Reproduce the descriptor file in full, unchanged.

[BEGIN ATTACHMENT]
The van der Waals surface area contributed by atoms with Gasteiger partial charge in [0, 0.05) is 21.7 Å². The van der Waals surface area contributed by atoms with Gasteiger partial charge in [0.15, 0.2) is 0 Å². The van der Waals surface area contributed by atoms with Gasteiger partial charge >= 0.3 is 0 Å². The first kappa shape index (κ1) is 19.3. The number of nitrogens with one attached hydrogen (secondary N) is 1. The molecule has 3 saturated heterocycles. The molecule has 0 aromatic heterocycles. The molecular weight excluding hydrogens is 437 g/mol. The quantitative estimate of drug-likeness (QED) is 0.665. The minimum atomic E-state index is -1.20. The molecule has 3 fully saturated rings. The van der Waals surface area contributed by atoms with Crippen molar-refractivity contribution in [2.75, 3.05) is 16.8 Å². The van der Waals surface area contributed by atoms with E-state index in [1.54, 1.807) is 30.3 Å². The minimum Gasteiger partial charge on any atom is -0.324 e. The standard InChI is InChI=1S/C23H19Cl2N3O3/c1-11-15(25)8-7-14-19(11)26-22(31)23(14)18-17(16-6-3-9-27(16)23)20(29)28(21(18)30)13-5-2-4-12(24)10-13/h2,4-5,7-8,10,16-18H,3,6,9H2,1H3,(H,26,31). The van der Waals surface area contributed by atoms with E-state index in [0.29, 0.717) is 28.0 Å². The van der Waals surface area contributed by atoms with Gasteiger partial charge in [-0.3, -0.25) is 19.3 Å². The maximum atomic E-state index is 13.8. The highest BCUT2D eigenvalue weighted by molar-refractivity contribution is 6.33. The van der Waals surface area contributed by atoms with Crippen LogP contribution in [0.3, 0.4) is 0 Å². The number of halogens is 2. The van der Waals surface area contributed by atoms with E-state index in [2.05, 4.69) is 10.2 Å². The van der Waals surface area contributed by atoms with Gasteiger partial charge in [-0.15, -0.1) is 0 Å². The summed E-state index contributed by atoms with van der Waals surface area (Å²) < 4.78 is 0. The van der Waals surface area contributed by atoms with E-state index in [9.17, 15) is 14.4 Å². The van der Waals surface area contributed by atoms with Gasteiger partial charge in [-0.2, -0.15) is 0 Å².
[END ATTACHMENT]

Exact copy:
The van der Waals surface area contributed by atoms with Gasteiger partial charge in [0, 0.05) is 21.7 Å². The van der Waals surface area contributed by atoms with Gasteiger partial charge in [0.15, 0.2) is 0 Å². The van der Waals surface area contributed by atoms with Gasteiger partial charge >= 0.3 is 0 Å². The first kappa shape index (κ1) is 19.3. The number of nitrogens with one attached hydrogen (secondary N) is 1. The molecule has 3 saturated heterocycles. The molecule has 0 aromatic heterocycles. The molecular weight excluding hydrogens is 437 g/mol. The quantitative estimate of drug-likeness (QED) is 0.665. The minimum atomic E-state index is -1.20. The molecule has 3 fully saturated rings. The van der Waals surface area contributed by atoms with Crippen molar-refractivity contribution in [2.75, 3.05) is 16.8 Å². The van der Waals surface area contributed by atoms with E-state index in [1.54, 1.807) is 30.3 Å². The minimum Gasteiger partial charge on any atom is -0.324 e. The standard InChI is InChI=1S/C23H19Cl2N3O3/c1-11-15(25)8-7-14-19(11)26-22(31)23(14)18-17(16-6-3-9-27(16)23)20(29)28(21(18)30)13-5-2-4-12(24)10-13/h2,4-5,7-8,10,16-18H,3,6,9H2,1H3,(H,26,31). The van der Waals surface area contributed by atoms with E-state index in [0.29, 0.717) is 28.0 Å². The van der Waals surface area contributed by atoms with Gasteiger partial charge in [-0.3, -0.25) is 19.3 Å². The maximum atomic E-state index is 13.8. The highest BCUT2D eigenvalue weighted by molar-refractivity contribution is 6.33. The van der Waals surface area contributed by atoms with Crippen LogP contribution in [0.3, 0.4) is 0 Å². The number of halogens is 2. The van der Waals surface area contributed by atoms with E-state index in [2.05, 4.69) is 10.2 Å². The van der Waals surface area contributed by atoms with Gasteiger partial charge in [-0.15, -0.1) is 0 Å². The summed E-state index contributed by atoms with van der Waals surface area (Å²) < 4.78 is 0. The van der Waals surface area contributed by atoms with E-state index in [9.17, 15) is 14.4 Å². The van der Waals surface area contributed by atoms with Gasteiger partial charge in [-0.2, -0.15) is 0 Å².